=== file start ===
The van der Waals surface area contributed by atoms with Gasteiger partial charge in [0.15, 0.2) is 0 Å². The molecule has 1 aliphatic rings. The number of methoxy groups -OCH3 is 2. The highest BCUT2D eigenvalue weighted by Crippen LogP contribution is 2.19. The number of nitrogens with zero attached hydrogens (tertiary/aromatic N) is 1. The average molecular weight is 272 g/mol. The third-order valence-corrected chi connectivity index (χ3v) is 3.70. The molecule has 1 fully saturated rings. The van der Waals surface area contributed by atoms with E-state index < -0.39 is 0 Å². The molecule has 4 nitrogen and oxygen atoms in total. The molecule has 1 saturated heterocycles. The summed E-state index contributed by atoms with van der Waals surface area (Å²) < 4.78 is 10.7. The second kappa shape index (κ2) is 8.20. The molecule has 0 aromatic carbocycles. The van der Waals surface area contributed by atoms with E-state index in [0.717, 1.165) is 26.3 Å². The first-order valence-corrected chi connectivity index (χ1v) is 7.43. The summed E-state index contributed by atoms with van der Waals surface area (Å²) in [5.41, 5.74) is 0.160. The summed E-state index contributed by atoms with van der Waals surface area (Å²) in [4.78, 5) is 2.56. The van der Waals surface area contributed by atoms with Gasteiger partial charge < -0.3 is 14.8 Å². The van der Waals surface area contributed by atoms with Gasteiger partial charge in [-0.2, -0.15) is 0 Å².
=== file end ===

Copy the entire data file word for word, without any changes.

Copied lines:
The van der Waals surface area contributed by atoms with Gasteiger partial charge in [0.15, 0.2) is 0 Å². The molecule has 1 aliphatic rings. The number of methoxy groups -OCH3 is 2. The highest BCUT2D eigenvalue weighted by Crippen LogP contribution is 2.19. The number of nitrogens with zero attached hydrogens (tertiary/aromatic N) is 1. The average molecular weight is 272 g/mol. The third-order valence-corrected chi connectivity index (χ3v) is 3.70. The molecule has 1 fully saturated rings. The van der Waals surface area contributed by atoms with E-state index < -0.39 is 0 Å². The molecule has 4 nitrogen and oxygen atoms in total. The molecule has 1 saturated heterocycles. The summed E-state index contributed by atoms with van der Waals surface area (Å²) < 4.78 is 10.7. The second kappa shape index (κ2) is 8.20. The molecule has 0 aromatic carbocycles. The van der Waals surface area contributed by atoms with E-state index in [0.717, 1.165) is 26.3 Å². The first-order valence-corrected chi connectivity index (χ1v) is 7.43. The summed E-state index contributed by atoms with van der Waals surface area (Å²) in [5.41, 5.74) is 0.160. The summed E-state index contributed by atoms with van der Waals surface area (Å²) in [4.78, 5) is 2.56. The van der Waals surface area contributed by atoms with Gasteiger partial charge < -0.3 is 14.8 Å². The van der Waals surface area contributed by atoms with Gasteiger partial charge in [-0.2, -0.15) is 0 Å².